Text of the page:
Mass Effect Andromeda and Battlefield 5 Will Use Physically-Based Rendering, Possibly DX12

Battlefield 5 and Mass Effect Andromeda will use Physical Based rendering. Frostbite now supports DX12 but developer didn't say which game uses it.

Mass Effect Andromeda developer EA has hinted at some pretty interesting information. It is no secret that Andromeda is being developed using Frostbite. Same engine is used for Battlefield, Star Wars Battlefront and more.

According to EA, the engine went through a transition and it already supports DX12. They aren’t telling us which game is going to be the first to use DX12, but Mass Effect Andromeda is a strong candidate. Also, the next Battlefield is most certainly using DX12, if as the developers say, the engine now supports DX12.

While that is speculation and assumption, something that has been confirmed is that Mass Effect Andromeda, Battlefield 5 and other future Frostbite games will use PBR (Physically-based Rendering).

Physically-Based Rendering is a popular technique being used now by developers to make objects more photo realistic/natural-looking. Instead of using multiple diffuse textures/specular maps for objects to represent different conditions in the game, developers can use PBR to create one texture for each part of the object.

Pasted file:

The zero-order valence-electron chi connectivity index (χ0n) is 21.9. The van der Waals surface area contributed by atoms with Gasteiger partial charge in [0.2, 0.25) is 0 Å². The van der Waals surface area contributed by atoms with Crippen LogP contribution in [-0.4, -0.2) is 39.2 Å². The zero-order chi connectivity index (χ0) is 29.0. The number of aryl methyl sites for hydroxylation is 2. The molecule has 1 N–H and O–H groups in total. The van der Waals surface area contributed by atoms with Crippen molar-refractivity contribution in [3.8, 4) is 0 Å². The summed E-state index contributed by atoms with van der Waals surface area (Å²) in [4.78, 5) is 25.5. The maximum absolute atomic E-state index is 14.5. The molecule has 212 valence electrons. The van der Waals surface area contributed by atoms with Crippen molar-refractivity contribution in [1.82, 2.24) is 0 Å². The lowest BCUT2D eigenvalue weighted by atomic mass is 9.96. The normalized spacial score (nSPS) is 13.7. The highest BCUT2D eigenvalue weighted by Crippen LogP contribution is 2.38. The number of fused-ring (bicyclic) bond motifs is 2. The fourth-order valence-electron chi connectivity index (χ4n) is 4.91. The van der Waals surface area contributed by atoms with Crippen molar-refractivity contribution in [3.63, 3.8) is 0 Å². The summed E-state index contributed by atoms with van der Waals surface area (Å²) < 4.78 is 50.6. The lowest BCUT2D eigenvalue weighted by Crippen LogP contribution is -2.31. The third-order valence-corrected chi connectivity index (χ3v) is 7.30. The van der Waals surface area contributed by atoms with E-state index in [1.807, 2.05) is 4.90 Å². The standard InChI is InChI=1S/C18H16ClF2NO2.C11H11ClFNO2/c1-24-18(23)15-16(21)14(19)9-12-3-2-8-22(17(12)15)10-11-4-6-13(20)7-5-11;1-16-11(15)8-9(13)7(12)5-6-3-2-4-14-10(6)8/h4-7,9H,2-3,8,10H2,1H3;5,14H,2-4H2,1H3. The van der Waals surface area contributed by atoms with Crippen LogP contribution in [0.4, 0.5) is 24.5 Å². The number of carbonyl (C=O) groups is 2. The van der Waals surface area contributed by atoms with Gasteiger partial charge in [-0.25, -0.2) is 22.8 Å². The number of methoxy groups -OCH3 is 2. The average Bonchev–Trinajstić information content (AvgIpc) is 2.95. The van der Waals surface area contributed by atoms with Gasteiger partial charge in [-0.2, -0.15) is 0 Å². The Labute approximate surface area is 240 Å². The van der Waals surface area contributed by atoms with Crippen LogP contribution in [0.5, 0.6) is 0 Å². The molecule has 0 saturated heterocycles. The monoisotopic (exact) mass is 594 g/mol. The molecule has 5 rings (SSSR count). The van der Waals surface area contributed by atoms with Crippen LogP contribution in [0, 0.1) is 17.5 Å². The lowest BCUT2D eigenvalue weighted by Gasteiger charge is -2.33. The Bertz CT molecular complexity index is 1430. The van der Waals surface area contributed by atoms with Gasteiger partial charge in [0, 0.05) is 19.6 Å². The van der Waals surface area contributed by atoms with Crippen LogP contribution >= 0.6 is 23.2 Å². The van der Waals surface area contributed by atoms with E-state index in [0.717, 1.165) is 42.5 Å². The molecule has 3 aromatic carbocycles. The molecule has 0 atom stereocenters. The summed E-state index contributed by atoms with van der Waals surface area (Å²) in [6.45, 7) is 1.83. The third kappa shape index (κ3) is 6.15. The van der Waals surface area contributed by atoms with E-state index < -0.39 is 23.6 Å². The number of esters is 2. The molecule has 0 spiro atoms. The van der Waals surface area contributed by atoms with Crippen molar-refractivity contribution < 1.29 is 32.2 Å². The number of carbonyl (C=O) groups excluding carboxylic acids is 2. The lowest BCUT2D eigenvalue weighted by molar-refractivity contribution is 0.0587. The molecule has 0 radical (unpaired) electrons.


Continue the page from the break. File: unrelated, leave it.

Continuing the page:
From here on, developers artificially represent properties like a refractive index to help define parameters for physics model that controls how light and shadows behave during the rendering of frames of an in-game scene that contains that object.

PBR saves time and makes life a bit easy for developers when working on lighting and shadows in the game, while making objects look more realistic than ever. Mass Effect Andromeda is expected to look amazing with PBR and we can expect the same from Battlefield 5.

However, we have to wait for some in-game/in-engine footage to see how both of these titles benefit from PBR.

Sarmad is our Senior Editor, and is also one of the more refined and cultured among us. He's 25, a finance major, and having the time of his life writing about videogames.